Feminist Approach or Feminist Theory

Feminist theory, or feminism, is support of equality for women and men. Although all feminists strive for gender equality, there are various ways to approach this theory, including liberal feminism, socialist feminism and radical feminism.

Feminist Approach

What Is Feminist Theory?

Feminist theory, or feminism, is support of equality for women and men. Although all feminists strive for gender equality, there are various ways to approach this theory, including liberal feminism, socialist feminism and radical feminism. Let’s take a look at the basic feminist ideas and various approaches to achieving gender equality.

Basic Feminist Ideas

Both females and males who identify themselves as feminists disagree on many things. That being said, most feminists agree on five basic principles:

  • Working to increase equality: Feminist thought links ideas to action, insisting we should push for change toward gender equality and not just talk about it.
  • Expanding human choice: Feminists believe that both men and women should have the freedom to develop their human interests and talents, even if those interests and talents conflict with the status quo. For example, if a woman wants to be a mechanic, she should have the right and opportunity to do so.
  • Eliminating gender stratification: Feminists oppose laws and cultural norms that limit income, educational and job opportunities for women.
  • Ending sexual violence & promoting sexual freedom: Feminists feel that women should have control over their sexuality and reproduction.


  • Feminism is the belief that women should have equal rights to men. In consequence, the feminist movement fights for equal rights and opportunities for women.
  • There are many different kinds of feminism and feminists themselves tend to disagree about the ways in which women are disadvantaged and what exactly should be done to get equal rights. For example, ‘social feminists’ believe that women are exploited by the capitalist system both at work and in the home.


It can be argued that there have been real improvements in the way that women are now represented in the media possibly because of the increase in women working in the media, sometimes in positions of power.  However, many would argue that women are still represented in a negative and stereotypical way and are still a long way from enjoying equal power in media institutions.  Feminists would argue that this reflects and reinforces the unequal social, economic and political position of women.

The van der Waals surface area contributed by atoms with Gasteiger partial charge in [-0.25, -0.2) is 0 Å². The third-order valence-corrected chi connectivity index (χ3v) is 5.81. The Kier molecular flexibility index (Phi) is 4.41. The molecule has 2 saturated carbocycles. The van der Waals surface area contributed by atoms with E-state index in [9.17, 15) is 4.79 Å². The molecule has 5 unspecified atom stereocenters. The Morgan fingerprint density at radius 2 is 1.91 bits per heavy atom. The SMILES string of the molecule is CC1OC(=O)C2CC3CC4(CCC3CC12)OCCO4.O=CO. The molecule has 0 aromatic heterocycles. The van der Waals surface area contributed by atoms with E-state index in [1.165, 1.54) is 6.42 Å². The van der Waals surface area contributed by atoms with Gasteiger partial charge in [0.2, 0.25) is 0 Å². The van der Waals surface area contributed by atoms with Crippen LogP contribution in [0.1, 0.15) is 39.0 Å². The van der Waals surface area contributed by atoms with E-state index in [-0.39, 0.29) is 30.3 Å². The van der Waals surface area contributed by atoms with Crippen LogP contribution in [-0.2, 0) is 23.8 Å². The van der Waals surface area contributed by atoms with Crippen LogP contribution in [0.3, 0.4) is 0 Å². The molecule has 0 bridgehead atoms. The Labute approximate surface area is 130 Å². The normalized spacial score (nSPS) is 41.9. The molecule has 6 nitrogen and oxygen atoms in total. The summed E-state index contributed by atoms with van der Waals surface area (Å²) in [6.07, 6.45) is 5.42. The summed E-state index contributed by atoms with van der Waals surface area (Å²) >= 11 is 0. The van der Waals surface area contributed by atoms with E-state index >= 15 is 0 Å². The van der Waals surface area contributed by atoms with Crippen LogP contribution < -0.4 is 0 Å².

The First Wave

  • 19th century and early 20th century UK & US
  • It won improved rights for women in marriage and property. Its biggest achievement was winning some political power.  In the UK the Suffragettes and Suffragists campaigned for the women’s vote.
  • In 1918, women over thirty who owned property won the vote and in 1928 it was extended to all women over twenty-one.

The Second Wave

  • 1960s & 1970s
  • It extended the fight beyond political rights to education, work and the home.
  • In ‘The Feminine Mystique’ (1963) Betty Freidan argues women were unhappy because of the feminine mystique. She said this was a damaging ideal of femininity which she called, “The Happy Housewife” and it restricted women to the role of housewife and mother, giving up on work and education.
  • The Female Eunuch – Germaine Greer (1970)
  • Greer argued women are ‘castrated’, the eunuch of the title, by society. In particular she attacked the nuclear family, romantic role and the limits on women’s sexuality.  She argued that gender roles were not natural but learned.  They conditioned girls to conform to a very restrictive femininity.  The book has been criticised for not offering any realistic solutions to women’s oppression, because it proposed action by individual women rather than organised political action.

The Third Wave

  • 1990s – present
  • Widened the feminist movement and its ideas beyond middle class, white women, addressing the different disadvantages women experience because of, for example their race, ethnicity and class.
  • Some argue that seeing the history of feminism in just these three waves can ignore the fight for equal rights and the end to discrimination by women outside the large feminist movements in the UK and US, including working class women and black and ethnic minority women.


  • 1980s – present
  • Includes a wide range of reactions to the feminist movement and is often critical of the feminist ideas.  The word ‘post’ suggests that  feminism isn’t relevant anymore because women have won equal rights.  Other post feminists ideas argue that younger women don’t see feminism as relevant to them now.  The may still believe in equal rights for women, but either see themselves as individuals, not part of a feminist movement or don’t want to use the word ‘feminist’.  This has been criticised by feminists as a way of ‘manufacturing consent’ for the fact that women are still unequal, by getting women to accept their unequal position in society.
  • Feminists argue that sexualised images of girls and young women now saturate the media and are widely available in mainstream media, such as advertising, magazines and television.  This damages women’s self-image and it also distorts men’s view of women.  The internet has led to increased and easier access to pornography, whose message is that women are sexually available and their bodies are for sale.


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